“We’re not a democracy,” Republican Senator Mike Lee tweeted in the middle of Wednesday night’s vice-presidential debate. He was reacting to something he’d heard onstage there, in his home state of Utah. Another tweet: “The word ‘democracy’ appears nowhere in the Constitution, perhaps because our form of government is not a democracy. It’s a constitutional republic. To me it matters. It should matter to anyone who worries about the excessive accumulation of power in the hands of the few.” Hours after the debate Lee was still worrying the thought: “Democracy isn’t the objective; liberty, peace, and prospefity [sic] are. We want the human condition to flourish. Rank democracy can thwart that.”
Why did Lee choose this moment—less than four weeks before an election in which his party seems likely to suffer defeat—to make the familiar, even pedantic, point that we live in a republic rather than a pure democracy? Why did he insist on the point so vehemently that he neglected to mention that power in the American system ultimately lies with the people, which means that our system could also be called a representative democracy? Did he mean rank as in “foul,” “rancid,” or “outright”? If the last, does that mean the tyranny of the majority leading to perverse rule by “the few”? What did this short, misleading course in Civics 101 have to do with anything?
My guess is that Lee wasn’t just being pedantic. Worried about an election in which the people can express their will, Lee was laying the groundwork to contest the results or block an elected majority from governing.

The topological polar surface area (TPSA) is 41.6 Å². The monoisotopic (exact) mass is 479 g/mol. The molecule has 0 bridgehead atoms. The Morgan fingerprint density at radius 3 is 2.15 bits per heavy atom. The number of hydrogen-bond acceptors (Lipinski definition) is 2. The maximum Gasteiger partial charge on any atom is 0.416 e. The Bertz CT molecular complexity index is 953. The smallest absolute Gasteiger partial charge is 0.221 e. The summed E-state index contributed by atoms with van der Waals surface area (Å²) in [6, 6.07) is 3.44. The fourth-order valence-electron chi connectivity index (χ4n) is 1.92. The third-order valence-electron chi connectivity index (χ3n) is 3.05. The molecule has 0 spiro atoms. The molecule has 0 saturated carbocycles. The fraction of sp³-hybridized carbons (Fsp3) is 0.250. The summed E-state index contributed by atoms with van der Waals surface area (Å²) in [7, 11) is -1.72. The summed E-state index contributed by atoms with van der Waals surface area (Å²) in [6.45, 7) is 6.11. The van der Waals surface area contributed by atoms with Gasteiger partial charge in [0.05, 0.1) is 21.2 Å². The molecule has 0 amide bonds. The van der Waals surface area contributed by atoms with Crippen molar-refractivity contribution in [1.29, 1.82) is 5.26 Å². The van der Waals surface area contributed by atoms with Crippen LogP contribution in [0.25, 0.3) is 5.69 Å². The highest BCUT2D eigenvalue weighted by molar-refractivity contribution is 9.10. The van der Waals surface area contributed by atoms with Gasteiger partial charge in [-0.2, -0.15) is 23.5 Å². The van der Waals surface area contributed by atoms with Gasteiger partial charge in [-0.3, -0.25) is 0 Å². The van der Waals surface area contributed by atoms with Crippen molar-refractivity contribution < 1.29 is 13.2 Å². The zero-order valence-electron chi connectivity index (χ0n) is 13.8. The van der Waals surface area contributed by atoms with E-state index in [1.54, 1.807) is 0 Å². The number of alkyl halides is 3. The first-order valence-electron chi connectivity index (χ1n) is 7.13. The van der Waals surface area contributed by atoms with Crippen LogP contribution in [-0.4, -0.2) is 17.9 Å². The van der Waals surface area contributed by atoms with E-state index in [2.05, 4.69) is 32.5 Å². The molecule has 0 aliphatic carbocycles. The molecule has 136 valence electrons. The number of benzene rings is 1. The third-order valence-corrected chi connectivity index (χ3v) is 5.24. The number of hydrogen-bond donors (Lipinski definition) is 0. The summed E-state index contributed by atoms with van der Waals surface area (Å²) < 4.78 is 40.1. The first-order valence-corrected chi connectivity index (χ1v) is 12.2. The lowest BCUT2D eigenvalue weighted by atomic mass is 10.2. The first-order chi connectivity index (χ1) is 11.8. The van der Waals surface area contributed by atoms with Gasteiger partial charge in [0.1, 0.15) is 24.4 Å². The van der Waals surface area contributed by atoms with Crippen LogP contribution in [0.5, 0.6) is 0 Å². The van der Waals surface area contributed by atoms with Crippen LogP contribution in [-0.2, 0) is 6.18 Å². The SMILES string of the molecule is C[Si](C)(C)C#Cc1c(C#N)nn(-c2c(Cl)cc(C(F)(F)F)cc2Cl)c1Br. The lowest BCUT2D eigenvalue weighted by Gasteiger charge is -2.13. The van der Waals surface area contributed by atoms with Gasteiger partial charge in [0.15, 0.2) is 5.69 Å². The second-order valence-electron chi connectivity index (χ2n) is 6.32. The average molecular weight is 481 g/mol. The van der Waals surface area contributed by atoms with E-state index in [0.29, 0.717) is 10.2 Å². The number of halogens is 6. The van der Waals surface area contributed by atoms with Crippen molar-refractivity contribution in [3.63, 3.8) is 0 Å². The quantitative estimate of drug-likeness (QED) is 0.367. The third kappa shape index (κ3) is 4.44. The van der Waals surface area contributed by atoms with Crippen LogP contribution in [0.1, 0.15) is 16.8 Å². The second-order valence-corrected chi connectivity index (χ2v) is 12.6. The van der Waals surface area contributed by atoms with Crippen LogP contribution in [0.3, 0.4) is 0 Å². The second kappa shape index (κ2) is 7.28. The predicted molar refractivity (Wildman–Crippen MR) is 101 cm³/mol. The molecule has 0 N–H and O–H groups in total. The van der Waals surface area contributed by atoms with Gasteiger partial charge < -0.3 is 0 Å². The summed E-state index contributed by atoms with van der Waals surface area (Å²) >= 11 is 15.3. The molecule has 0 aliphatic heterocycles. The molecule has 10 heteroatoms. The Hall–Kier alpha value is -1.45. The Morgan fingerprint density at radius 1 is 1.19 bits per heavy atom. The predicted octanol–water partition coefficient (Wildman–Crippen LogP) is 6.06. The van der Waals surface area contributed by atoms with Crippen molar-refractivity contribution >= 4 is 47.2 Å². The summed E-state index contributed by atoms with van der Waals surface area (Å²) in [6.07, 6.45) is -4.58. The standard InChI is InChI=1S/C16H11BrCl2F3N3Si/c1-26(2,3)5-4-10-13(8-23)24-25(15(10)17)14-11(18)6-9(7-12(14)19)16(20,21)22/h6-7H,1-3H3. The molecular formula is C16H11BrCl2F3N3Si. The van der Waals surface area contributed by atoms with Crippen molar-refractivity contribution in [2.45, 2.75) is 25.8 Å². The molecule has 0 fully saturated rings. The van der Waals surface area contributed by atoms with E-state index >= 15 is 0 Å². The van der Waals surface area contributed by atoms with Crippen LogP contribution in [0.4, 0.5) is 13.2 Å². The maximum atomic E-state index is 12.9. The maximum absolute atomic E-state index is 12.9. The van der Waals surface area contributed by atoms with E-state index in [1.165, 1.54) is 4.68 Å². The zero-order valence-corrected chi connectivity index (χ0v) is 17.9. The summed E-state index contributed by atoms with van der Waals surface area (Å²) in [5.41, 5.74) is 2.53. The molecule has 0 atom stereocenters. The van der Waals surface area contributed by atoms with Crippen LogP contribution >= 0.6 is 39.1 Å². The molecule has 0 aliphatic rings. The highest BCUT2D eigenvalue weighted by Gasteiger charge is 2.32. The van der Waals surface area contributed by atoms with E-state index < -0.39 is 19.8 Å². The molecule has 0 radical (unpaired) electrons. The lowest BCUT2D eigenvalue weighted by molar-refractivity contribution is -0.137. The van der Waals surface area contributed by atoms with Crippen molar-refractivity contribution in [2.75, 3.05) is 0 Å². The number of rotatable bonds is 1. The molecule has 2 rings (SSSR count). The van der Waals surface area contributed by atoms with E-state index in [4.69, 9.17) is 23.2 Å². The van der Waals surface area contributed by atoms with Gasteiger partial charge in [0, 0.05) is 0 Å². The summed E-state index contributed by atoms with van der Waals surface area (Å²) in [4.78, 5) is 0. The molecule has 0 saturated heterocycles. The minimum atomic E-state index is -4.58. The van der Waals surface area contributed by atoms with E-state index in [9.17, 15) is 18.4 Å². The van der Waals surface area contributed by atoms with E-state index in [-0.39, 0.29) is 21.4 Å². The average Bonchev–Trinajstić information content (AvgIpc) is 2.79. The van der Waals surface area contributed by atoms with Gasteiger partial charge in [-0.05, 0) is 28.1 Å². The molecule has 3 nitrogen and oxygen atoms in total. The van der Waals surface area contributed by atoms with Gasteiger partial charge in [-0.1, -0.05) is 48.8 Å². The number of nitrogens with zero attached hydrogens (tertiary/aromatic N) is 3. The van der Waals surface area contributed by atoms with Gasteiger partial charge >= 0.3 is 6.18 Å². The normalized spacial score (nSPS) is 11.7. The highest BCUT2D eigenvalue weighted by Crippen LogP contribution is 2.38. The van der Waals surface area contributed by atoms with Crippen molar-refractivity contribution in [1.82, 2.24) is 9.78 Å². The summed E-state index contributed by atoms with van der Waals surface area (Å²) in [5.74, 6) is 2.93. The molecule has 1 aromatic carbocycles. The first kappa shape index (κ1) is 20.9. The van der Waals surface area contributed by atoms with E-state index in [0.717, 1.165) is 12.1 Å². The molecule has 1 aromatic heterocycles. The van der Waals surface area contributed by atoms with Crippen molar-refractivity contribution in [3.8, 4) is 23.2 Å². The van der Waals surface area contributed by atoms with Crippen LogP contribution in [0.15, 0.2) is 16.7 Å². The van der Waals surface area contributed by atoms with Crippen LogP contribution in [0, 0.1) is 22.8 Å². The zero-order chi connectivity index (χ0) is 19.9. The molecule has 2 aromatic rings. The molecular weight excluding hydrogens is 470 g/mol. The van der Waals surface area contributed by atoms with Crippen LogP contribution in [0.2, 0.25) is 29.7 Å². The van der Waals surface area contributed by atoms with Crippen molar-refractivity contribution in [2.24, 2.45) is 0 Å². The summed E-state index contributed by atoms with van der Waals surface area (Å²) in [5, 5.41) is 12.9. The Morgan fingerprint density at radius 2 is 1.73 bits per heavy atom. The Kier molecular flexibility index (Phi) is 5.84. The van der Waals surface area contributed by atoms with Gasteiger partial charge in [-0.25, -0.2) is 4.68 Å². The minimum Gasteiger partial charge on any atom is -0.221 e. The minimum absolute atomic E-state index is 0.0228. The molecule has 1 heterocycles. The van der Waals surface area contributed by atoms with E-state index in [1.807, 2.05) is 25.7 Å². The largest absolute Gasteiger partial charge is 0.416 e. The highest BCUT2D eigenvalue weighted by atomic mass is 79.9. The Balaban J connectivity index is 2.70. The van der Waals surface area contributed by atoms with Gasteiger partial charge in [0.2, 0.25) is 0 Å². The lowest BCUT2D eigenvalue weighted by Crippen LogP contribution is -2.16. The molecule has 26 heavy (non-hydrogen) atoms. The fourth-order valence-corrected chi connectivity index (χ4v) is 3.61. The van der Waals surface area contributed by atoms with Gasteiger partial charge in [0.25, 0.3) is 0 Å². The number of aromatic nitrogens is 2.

These incidents, coming faster than anyone can absorb, are all expressions of raw, undemocratic power—of might making right. They signify that Trump and his enablers will trample on any rules, and finally majority rule. Senator Lee made a constitutional case on Twitter for what President Trump will try to do by chin-jutting fiat. What Lee calls “rank democracy,” Trump calls a “rigged election.” Later, Lee explained that he’s concerned about the protection of minority rights from a coercive majority. That sounds like a hedge against an election blowout.
Lee’s contortions recall the antidemocratic arguments of Senator John C. Calhoun of South Carolina, whose theory of nullification by concurrent majorities claimed constitutional grounds for the slave states to defy federal authority. History rendered a negative verdict on Calhoun’s theories and the evil system he defended to his last breath. Like the antebellum South, today’s Republican Party is composed of a demographically and economically weakening population. It appeals ever harder to an ever-shrinking base of older, white, male, rural, less-educated Americans. And, like the antebellum South, the Republican Party holds on to power by exploiting the Constitution’s unrepresentative features—the Senate, the Electoral College, and unelected justices with lifetime appointments. These institutions have concentrated outsize power in a minority party that doesn’t hesitate to break the rules for maximum advantage. Its skill in drawing inside straights and turning weak hands into political domination has been impressive. But next month’s election seems poised to begin the return of majority rule.